- What's New
- Research &
- Awards &
- ASA Home
I read with much interest the Executive Officer column in the March 2010 Footnotes (p. 2) by Dr. Sally T. Hillsman, titled "Social Science Speaks, ‘NIH Listens’ and Acts." Unfortunately there is very little sociology in the ASA-submitted question to the NIH Director. Let me quote a passage from the text: "[Epidemiological] research shows that about 50 percent of premature deaths in the United States are directly [in fact indirectly, due to spurious correlations] attributable to social and behavioral determinants (e.g., health-care disparities, personal life choices regarding exercise, tobacco smoking, alcohol use, environmental effects on obesity)." (The words in brackets and italics are mine).
The italicized words deserve brief comments: First, the use of "determinants" as a sociological concept—or rather, "determinants in the last analysis"—comes from the Marxist views about the impact of the social relations of production. The use of "social determinants of health" has been uncritically adopted by the epidemiological literature, as if any statistically significant "factor" could determine all health standards. Second, I recall that the risks of a "personal life choice" of smoking were cautiously classified by epidemiologists years ago according to different levels of addiction (i.e., light versus heavy smokers). This is a topic still open to sociological debate. It is time the voice of sociology should be heard in the debate on smoking bans.
Let me recall the statement on the "personal life [choice] regarding tobacco smoking" to make my point clearer. What is at stake here is not compulsive, chain-smoking addiction (nor binge drinking, by the same token), but the extremely low levels of smoke in public spaces like airports, restaurants or pubs, which were targeted as health-hazardous places by the anti-smoking epidemiology circles. However, well-ventilated areas properly set or designed by technical standards will not pose a health hazard to non-smoking areas. Smoking and non-smoking areas should not have been eliminated in the United States and other countries by "medical police" regulations. Let us recall one of social science’s strongest moral imperatives, stressed by outstanding public sociologists Erving Goffman and C. Wright Mills. Both strived to show how institutions, organizations, social programs and social contexts confront individuals and their "out-group alignments" with stigma, spoiled identities, and deteriorated self images. Smokers are now considered second-class citizens, ostracized from spaces of recreation and sociability. Sociologists cannot stand silent in the face of social exclusion and the excesses of a stigmatizing health culture. Let sociologists and ASA confront the most damaging evils in the United States: The issues of gun rights and their advocates; the networks of crime disseminated by the narco-traffic. Epidemiology also takes a hegemonic role in lieu of sociology in Brazil, where anti-smoking laws and easy-to-ban citizens attract heavy-handed public authorities, in a time when the use of narcotics, the illegal dissemination of firearms, urban violence, and crime spread unchecked throughout Latin America.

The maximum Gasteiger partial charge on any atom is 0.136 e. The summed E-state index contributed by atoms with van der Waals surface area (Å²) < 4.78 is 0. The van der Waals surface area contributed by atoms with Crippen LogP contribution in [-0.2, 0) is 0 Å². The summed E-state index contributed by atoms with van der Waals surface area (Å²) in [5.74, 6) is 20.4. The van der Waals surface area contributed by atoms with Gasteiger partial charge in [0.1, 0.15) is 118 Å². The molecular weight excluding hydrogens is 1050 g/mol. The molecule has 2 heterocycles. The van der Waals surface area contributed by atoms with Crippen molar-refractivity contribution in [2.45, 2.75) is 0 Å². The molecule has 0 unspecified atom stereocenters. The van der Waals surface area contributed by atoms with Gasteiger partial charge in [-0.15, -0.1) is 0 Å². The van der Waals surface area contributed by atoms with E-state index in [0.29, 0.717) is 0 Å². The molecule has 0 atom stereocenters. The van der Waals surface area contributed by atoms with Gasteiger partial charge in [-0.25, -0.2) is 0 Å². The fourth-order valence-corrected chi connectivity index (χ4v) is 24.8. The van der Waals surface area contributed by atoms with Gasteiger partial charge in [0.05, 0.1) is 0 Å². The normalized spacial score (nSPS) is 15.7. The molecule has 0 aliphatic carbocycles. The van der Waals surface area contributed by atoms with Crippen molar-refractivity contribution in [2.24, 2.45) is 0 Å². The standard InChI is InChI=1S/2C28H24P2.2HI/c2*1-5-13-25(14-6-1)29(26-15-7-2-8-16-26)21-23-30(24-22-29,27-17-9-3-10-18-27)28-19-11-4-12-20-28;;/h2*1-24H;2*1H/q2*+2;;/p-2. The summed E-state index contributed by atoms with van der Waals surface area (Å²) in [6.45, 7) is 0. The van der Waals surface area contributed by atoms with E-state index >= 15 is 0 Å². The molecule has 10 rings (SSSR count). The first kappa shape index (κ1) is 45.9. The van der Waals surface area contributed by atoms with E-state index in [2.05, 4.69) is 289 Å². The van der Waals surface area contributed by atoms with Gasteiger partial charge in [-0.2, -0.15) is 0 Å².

It is absolutely necessary that the ASA voices the nation’s most urgent concerns, as Hillsman sought to address at the end of Francis S. Collins´ Press Club speech. ASA should be congratulated for this effort. However, I suggest that sociologists in this country must regain a critical voice in the public health arena, a task that requires a displacement of the "epidemiological risks" rhetoric and a strong attempt to curb its hegemony in sociology circles. I would suggest that a second-hand epidemiology discourse, that plagues medical sociology and the sociology of health in recent years, is much more to blame than "second-hand" smoking—a polemic concept that won’t hold water, but instead leaks its scientific aura from all sides.